It’s Official: ‘Trumu Trumu’ Banned In Ghana! …As Parliament Defies Odds To Pass ‘Anti-Gay Bill’ Into Law …But Audrey Gazekpo Goes ‘Bonkers’

The Human Sexual Rights and Family Values Bill has been passed into law, after successfully going through all parliamentary proceedings. Also known as the antigay (LGBTQI+) law, the new Act was approved by members of the House
unanimously on Wednesday, February 28, 2024.

The contentious law is, however, a step away from being effective, as it needs the assent of the President. The Legislative House is expected to officially forward the Act to the Executive for assent. The private members’ bill, sponsored by eight MPs, from both sides,
was led by the MP for Ningo-Prampram, Samuel Nettey George.

Professor Audrey Gadzekpo

On the floor of the House yesterday, Speaker Alban Sumana Kingsford Bagbin put the question for those in favour or against to make their positions known, after the second consideration stage was concluded. However, none of the MPs had the testicular fortitude to say no. The Speaker then said the ‘Ayes’ have it and went ahead to bang his gavel to signify the passage of the contentious Act.

“The Human Sexual Rights and Family Values Bill 2021 is read the third time and passed,” he said, as he brought down his gavel. The Act is to provide for human sexual rights and family values in Ghana. Offenders would be sentenced to a jail term of up to five years.
Meanwhile, Professor Audrey Gazekpo, the Board Chair of the Ghana Centre for Democratic Development (CDD-Ghana) has expressed disappointment at the turn of events.

She is not happy that Parliament has passed the bill and has indicated that if President Akufo-Addo gives his assent, she and the advocacy group will test the law on the anti-gay bill by going to court.

LAST ARGUMENTS Before the bill was passed yesterday some amendments had to be dealt with. It would be recalled that the Majority Leader, Alexander Afenyo-Markin, withdrew several proposed amendments to the bill on February 21, 2024. He was particularly against the custodial sentence and thus proposed amendments for it to be expunged.

Alban Sumana Kingsford Bagbin, Speaker of  Parliament of Ghana

The House disagreed with him, which he conceded. During Wednesday’s parliamentary
session, the Effutu MP reiterated his stance on the bill. He was against measures that could prevent individuals or groups from providing support to vulnerable members of society.
Afenyo-Markin emphasised the importance of aligning the bill with constitutional imperatives. He highlighted the need to uphold human rights, stating “You cannot—let’s not be too emotional about this; let’s be consistent.”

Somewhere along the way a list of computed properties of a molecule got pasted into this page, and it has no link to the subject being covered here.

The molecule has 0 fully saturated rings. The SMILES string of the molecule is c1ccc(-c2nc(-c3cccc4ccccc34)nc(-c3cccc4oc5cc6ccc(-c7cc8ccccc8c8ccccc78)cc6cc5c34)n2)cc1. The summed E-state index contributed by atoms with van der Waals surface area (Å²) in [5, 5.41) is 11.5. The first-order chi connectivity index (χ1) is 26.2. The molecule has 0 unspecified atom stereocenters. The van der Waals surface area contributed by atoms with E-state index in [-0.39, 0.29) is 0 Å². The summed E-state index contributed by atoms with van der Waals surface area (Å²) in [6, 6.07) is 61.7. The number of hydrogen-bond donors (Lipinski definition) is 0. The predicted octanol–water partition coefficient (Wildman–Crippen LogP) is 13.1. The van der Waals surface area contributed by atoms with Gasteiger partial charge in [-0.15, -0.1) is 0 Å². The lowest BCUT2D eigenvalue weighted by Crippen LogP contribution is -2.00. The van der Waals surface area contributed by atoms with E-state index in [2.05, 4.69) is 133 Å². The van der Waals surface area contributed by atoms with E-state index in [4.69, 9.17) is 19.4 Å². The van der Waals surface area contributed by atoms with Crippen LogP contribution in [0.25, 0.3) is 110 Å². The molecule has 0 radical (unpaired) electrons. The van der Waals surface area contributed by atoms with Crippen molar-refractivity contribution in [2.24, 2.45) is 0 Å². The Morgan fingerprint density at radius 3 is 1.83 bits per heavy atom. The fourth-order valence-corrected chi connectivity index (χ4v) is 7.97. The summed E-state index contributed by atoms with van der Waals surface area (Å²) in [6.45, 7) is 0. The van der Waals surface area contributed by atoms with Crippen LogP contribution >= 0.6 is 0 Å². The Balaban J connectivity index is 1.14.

The MP for Akatsi South, Bernard Ahiafor, opposed the amendments raised by the majority leader. According to him, the amendments proposed by Mr. Afenyo-Markin prohibit funding, promoting and facilitating the activities of LGBTQI+ people, which the bill seeks to proscribe. “Mr Speaker, we’re not discriminating; we’re proscribing using your money to fund and promote activities that will become illegal after the passage of this particular law.

So, I don’t agree with him subjecting it to the provisions of the constitution.” The Adansi-Asokwa legislator, Kobina Tahir Hammond, pointed out that the majority leader understood the anti-gay bill and that he was cautioning Parliament against offending the tenets of the constitution. “The Majority Leader is saying that if it is accepted that the 10 and the 11 should be read in subject to the constitution, what is the difficulty in subjecting the 12? I find it very difficult to comprehend what they are talking about.”

Order 172(4) states a motion for the third reading shall not be made on the same day as the second reading. After the consideration stage, the House must wait a day before moving on to the third reading. However, the MP for Asawase, Muntaka Mubarak, moved a motion to suspend this rule, a motion that was carried. This paved the way for the House to proceed to the third reading and passage.

A day before the passage of the much-talked-about anti-gay bill, a group of activists, mostly lawyers, called the ‘Big 18’& Human Coalition claimed it represented a clear danger for the country. According to the group, it “criminalises a person’s identity and strips away fundamental human rights” and urged the president to reject it. Prof Takyiwaa Manuah, a senior fellow at the CDDGhana, said no one should face jail time or harassment for their sexuality, adding that their rights must be respected.

The United Nations warned in 2021 that the proposed law would “create a system of state-sponsored discrimination and violence” against gay people in Ghana. In Uganda, its highest court is currently considering a ruling on a similar anti-gay law that threatens life imprisonment and even death for homosexuality. Ugandan civil rights groups immediately
challenged the anti-homosexuality act when it was passed in December.

The U.S. has condemned that legislation and sanctioned Uganda by restricting visas and withholding trade over it.


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